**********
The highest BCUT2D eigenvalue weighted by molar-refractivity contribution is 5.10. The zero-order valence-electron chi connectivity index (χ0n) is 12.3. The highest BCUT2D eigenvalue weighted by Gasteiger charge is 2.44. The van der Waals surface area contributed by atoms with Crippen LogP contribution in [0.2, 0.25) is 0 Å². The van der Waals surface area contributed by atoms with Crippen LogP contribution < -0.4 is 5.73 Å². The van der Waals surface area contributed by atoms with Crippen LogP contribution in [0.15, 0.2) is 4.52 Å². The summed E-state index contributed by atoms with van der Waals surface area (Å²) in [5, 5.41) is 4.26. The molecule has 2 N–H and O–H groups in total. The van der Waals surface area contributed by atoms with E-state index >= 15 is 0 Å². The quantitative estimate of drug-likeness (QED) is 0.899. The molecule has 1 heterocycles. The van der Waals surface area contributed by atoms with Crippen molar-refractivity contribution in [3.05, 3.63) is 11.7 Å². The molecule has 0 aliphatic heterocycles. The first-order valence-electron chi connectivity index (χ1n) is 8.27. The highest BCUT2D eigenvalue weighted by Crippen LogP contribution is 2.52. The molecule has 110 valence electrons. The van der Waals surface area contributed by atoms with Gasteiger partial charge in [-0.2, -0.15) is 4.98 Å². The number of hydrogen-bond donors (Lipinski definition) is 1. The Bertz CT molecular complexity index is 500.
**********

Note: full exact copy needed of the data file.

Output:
The highest BCUT2D eigenvalue weighted by molar-refractivity contribution is 5.10. The zero-order valence-electron chi connectivity index (χ0n) is 12.3. The highest BCUT2D eigenvalue weighted by Gasteiger charge is 2.44. The van der Waals surface area contributed by atoms with Crippen LogP contribution in [0.2, 0.25) is 0 Å². The van der Waals surface area contributed by atoms with Crippen LogP contribution < -0.4 is 5.73 Å². The van der Waals surface area contributed by atoms with Crippen LogP contribution in [0.15, 0.2) is 4.52 Å². The summed E-state index contributed by atoms with van der Waals surface area (Å²) in [5, 5.41) is 4.26. The molecule has 2 N–H and O–H groups in total. The van der Waals surface area contributed by atoms with E-state index >= 15 is 0 Å². The quantitative estimate of drug-likeness (QED) is 0.899. The molecule has 1 heterocycles. The van der Waals surface area contributed by atoms with Crippen molar-refractivity contribution in [3.05, 3.63) is 11.7 Å². The molecule has 0 aliphatic heterocycles. The first-order valence-electron chi connectivity index (χ1n) is 8.27. The highest BCUT2D eigenvalue weighted by Crippen LogP contribution is 2.52. The molecule has 110 valence electrons. The van der Waals surface area contributed by atoms with Gasteiger partial charge in [-0.2, -0.15) is 4.98 Å². The number of hydrogen-bond donors (Lipinski definition) is 1. The Bertz CT molecular complexity index is 500.